World Accord - 2014 Annual Report

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Cultivating partnerships that move lives towards prosperity 2014 ANNUAL REPORT

EXECUTIVE DIRECTOR’S MESSAGE Change is one of the only constants in our lives and so we are used to it but at times a period seems particularly marked by change. Such was the case with 2014. Program coordinator Nelson Rosales did an excellent job helping World Accord find and orient our new program coordinator, Farrah Ali-Khan, before leaving us to focus on family life. Farrah has become an integral part of World Accord in the short time she has been with us and in working with our partner organizations overseas.

Executive Director David Barth

Our mission is to cultivate communities that thrive We value: 







One of the most difficult changes was the passing of Sandra Fielder, the wife of former executive director, Terry Fielder, a key volunteer of more than 30 years and my good friend. She was so dedicated to the cause of World Accord, she spent countless months in single parent mode while Terry was traveling overseas. Additionally she raised several hundred thousand dollars over the years as the director of Fastathon. Her dedication to a better world, bright smile and everlasting positive attitude will be sorely missed. Dedication like that would seem incredibly rare and yet World Accord has been blessed with an abundance of it in our staff, our board members, our volunteers, our partners and those who continue to support the cause through the years. We are so thankful for an amazing network of people that help make positive change possible. Of special note are the volunteers forming the backbone of our construction expeditions; people like Al Wigood, Richard Kirsh, Megan Gilbertson, Doug Middleton and Wayne Skinner who dedicate months at a time building schools and other community buildings in Honduras and helping Canadians learn more about those living in extreme poverty. Change is coming at a more rapid pace than usual in Honduras as it has been pegged by the global scientific community as one of the countries most vulnerable to the effects of climate change. Through the local farmer groups supported by our partner, PRR, the people living in the mountains of Honduras have learned to respond rapidly to changes. They can find what works best to help keep food on the table. It will be a huge challenge when droughts and floods become the norm and yet in my time with World Accord, I have seen the resilience of these people. Change has also come to this report in an effort to provide a bit more of a personal touch with stories from the field and a new look. It is the least we can do to share the fantastic work of our partners and the participants in the programs. With the web being the primary place one goes to learn about organizations these days, we can make a more comprehensive report without the high cost of printing and delivery and do justice to our sense of good stewardship of the funds entrusted to us by our donors. We are excited to see what 2015 will bring as we continue to focus our efforts on the strategic plan we created in 2013 but are always mindful that plans can’t anticipate every change that comes our way. That is why, like the farmer groups in Honduras, we need to remain flexible and ready to respond to the needs of those we serve. They come first. After all, they are why we are here. Thank you for being here with us and accompanying us on the journey out of poverty and towards dignity.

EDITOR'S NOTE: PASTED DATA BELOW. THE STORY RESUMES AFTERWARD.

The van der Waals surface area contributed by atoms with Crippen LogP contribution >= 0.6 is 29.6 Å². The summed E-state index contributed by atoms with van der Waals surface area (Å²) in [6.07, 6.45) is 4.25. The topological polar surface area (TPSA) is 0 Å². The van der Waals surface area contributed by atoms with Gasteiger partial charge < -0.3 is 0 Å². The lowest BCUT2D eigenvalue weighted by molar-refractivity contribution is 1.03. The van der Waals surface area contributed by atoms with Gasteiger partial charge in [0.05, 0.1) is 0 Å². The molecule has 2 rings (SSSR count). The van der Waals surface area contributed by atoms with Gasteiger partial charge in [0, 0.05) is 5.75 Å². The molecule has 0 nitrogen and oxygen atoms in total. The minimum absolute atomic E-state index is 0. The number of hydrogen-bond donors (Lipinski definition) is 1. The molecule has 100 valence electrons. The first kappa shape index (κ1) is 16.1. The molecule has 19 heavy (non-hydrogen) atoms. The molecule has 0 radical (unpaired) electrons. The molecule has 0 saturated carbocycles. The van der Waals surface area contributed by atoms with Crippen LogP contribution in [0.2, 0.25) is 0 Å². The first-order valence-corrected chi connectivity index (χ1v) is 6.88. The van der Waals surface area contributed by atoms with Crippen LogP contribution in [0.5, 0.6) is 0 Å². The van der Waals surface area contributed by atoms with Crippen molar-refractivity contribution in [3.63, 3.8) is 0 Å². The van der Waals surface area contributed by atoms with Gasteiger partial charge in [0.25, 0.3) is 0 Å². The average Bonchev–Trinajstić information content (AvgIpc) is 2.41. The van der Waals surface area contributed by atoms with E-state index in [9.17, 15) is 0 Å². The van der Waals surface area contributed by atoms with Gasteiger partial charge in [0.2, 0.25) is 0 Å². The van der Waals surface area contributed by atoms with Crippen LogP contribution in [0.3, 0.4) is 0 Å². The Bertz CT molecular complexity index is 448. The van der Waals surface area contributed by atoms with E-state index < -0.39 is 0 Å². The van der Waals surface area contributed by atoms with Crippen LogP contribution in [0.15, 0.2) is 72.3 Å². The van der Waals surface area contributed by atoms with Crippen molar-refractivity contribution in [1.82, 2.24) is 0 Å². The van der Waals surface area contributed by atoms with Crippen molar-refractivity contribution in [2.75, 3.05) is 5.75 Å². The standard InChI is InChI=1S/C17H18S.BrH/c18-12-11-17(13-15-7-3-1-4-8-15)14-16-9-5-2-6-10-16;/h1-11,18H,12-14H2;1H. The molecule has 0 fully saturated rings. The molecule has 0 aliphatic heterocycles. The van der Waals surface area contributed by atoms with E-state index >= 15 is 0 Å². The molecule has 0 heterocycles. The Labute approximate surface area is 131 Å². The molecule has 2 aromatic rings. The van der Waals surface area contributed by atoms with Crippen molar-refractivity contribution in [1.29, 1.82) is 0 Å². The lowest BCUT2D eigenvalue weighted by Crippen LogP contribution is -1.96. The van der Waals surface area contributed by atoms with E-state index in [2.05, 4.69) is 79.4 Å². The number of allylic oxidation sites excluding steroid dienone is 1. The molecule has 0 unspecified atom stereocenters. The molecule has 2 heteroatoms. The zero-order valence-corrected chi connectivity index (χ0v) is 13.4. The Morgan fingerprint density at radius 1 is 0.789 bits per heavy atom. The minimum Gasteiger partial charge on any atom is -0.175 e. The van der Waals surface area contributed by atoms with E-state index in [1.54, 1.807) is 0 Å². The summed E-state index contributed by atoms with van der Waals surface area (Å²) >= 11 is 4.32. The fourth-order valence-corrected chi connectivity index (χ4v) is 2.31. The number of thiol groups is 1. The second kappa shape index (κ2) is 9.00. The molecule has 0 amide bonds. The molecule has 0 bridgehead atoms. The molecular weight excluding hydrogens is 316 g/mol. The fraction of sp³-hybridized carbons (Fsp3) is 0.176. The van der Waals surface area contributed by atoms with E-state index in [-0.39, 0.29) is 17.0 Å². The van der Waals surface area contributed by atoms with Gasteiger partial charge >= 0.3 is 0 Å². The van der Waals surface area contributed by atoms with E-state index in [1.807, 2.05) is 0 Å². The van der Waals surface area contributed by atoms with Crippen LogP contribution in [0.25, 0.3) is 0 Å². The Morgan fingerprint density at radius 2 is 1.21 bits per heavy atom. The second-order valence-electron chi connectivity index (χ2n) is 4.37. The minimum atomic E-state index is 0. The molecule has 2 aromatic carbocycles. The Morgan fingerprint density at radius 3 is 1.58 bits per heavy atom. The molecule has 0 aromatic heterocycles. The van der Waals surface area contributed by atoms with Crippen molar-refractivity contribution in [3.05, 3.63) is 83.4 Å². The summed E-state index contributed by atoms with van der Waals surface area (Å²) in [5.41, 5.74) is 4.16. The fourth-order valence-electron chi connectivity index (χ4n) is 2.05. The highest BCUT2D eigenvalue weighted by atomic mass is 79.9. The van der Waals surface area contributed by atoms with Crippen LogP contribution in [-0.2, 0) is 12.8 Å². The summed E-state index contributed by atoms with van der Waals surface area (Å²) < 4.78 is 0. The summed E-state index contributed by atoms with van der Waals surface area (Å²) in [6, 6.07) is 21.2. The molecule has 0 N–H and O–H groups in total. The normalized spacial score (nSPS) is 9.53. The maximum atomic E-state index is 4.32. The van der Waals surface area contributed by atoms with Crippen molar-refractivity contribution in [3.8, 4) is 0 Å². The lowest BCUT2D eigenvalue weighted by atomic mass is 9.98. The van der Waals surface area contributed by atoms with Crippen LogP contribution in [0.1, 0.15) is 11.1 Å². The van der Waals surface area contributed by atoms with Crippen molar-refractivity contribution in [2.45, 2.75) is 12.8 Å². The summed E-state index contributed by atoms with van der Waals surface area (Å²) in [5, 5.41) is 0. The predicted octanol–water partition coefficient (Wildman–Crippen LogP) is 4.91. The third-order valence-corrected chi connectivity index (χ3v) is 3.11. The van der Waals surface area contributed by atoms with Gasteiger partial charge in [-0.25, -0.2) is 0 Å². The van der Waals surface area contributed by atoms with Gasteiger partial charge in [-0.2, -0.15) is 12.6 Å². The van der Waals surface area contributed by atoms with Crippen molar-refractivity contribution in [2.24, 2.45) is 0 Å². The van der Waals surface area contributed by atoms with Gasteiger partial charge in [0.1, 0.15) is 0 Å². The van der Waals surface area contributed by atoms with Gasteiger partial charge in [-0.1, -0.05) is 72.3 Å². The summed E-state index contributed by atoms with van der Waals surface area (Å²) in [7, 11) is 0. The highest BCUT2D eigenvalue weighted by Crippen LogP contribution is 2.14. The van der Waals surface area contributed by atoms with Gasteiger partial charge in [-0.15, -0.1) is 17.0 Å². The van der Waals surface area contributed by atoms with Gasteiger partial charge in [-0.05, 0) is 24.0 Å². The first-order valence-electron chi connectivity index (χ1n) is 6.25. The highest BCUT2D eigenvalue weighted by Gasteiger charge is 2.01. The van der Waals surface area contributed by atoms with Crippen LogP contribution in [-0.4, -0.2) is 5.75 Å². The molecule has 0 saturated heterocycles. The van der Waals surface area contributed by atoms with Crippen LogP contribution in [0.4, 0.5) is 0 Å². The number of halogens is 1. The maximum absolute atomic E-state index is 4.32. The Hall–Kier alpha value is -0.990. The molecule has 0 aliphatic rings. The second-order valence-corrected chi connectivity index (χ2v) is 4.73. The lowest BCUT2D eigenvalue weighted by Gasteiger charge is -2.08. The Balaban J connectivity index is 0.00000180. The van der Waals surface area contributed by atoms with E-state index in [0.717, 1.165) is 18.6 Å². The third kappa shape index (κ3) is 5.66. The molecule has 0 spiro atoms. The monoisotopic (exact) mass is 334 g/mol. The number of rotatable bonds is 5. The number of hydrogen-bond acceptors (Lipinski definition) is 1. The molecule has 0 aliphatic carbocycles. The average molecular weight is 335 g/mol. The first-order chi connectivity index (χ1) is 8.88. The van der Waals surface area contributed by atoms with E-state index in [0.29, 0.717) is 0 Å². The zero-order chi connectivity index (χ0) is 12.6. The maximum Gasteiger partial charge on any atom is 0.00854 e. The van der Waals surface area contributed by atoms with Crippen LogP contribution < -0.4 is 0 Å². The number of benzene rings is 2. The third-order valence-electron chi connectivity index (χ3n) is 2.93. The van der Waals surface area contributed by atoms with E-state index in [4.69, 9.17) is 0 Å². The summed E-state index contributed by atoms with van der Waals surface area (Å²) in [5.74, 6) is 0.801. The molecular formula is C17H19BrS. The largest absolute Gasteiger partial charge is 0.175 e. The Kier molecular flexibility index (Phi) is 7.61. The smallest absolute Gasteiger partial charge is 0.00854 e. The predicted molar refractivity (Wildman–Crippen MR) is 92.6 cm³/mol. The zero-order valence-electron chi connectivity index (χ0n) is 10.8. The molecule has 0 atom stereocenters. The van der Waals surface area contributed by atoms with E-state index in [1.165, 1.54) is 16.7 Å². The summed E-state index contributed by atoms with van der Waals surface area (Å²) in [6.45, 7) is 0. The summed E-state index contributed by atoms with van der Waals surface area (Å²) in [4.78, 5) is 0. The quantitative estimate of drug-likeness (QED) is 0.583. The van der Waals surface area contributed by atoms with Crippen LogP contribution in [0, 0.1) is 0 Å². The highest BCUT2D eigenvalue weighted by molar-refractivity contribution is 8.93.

OUR ACTIVITIES & RESULTS World Accord’s programming continued our work with local, long-term partners in Guatemala, Honduras, El Salvador, Nepal and Haiti. They carried out a variety of program activities that involved: 

Sustainable Agriculture and Food Production: We contribute to food security by supporting projects that provide crucial training and support to implement sustainable local food production methods.

Capacity-building and Skills Training: We support formal and informal skills training in agriculture, trades and literacy training for children and adults, as these skills are a determinant of life quality. Capacity-building encompasses a range of activities to empower individuals and communities.

Micro-Enterprise and Credit Programs: We support training and microcredit programs for communities to start small businesses and expand existing ones.

Community Organizing: Many of our partners work with rural, impoverished communities. In the face of adversity and little individual capacity to overcome challenges, community building and group formation are important components in our partners’ suite of tools.